Four of America’s top political cartoonists gathered in a virtual room during the 2021 Society of Professional Journalists online conference. The topic? The perils of working in visual satire in the age of the Internet and social media.
SPJ President Matthew Hall moderated the panel “Editorial Cartooning in an Age of Cancel Culture and Death Threats” — a conversation between Pulitzer-winning cartoonists Darrin Bell, of the King Features Syndicate, Steve Breen, of the San Diego Union-Tribune, Ann Telnaes, of The Washington Post, and Pulitzer finalist Marty Two Bulls Sr., a freelancer.
Throughout the talk, the cartoonists touched upon the struggles they face as working political cartoonists. And agreed one of the biggest thorns in their side, is social media and the “bandwagoning” on damning misinterpretations of their work.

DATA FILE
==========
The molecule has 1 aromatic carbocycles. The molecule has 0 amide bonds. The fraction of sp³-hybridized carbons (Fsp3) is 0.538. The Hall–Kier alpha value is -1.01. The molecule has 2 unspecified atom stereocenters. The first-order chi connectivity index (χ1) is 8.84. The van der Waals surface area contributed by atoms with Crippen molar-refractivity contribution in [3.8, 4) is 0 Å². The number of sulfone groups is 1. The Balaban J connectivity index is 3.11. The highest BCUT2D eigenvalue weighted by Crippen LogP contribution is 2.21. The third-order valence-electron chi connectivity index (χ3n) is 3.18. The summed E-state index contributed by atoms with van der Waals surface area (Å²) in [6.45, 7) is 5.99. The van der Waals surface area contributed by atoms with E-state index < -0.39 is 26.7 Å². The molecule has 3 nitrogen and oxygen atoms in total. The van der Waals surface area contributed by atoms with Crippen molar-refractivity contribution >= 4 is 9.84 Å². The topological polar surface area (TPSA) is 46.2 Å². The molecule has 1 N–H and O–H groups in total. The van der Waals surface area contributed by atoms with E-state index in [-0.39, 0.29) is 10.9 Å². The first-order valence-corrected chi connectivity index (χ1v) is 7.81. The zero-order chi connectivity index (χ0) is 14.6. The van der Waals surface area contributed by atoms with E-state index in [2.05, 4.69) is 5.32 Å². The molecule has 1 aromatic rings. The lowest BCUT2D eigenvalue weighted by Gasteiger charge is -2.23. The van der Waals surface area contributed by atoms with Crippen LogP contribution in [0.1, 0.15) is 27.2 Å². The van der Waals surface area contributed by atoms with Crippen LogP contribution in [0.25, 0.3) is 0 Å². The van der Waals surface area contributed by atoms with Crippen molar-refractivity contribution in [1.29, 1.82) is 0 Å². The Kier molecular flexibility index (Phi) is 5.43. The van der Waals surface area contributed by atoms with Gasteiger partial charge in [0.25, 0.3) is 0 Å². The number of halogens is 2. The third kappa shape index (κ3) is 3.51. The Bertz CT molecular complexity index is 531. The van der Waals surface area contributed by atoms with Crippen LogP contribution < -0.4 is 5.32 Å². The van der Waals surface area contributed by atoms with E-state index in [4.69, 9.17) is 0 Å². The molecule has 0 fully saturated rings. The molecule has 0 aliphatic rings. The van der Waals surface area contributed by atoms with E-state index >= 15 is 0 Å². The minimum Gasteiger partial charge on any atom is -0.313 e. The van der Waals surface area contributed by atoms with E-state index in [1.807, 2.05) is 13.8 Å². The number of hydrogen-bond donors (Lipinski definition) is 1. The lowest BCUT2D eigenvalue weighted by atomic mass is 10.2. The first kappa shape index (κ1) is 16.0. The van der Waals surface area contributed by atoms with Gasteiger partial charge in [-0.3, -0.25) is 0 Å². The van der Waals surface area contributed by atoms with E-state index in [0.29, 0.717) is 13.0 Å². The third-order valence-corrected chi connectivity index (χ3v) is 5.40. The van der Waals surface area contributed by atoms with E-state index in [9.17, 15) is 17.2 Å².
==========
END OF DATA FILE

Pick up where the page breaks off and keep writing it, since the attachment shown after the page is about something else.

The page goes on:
“On Twitter, if someone accuses you of making a racist cartoon, people will only see that it’s racist and then won’t read it,” said Telnaes. “They’ll just decide what your cartoon means, and everyone else will just follow them.”
People have “been told by social media to be angry about things,” said Breen. But, Two Bull said, “if we’re not making somebody angry, we’re not doing our jobs.”
Even so, rising above “all the din and noise” [on social media] can be difficult, Breen said. And making a political point in a cartoon without doing so in a way that provokes “blind outrage” online can also be hard.
So, is drawing a provocative cartoon that draws more ire than “making the point” is worth something they worry about?
Well, Bell said, cartoonists can’t be concerned about crossing lines, “but we do have to worry if the way we’re expressing the point will make it so the point we’re trying to make is lost.”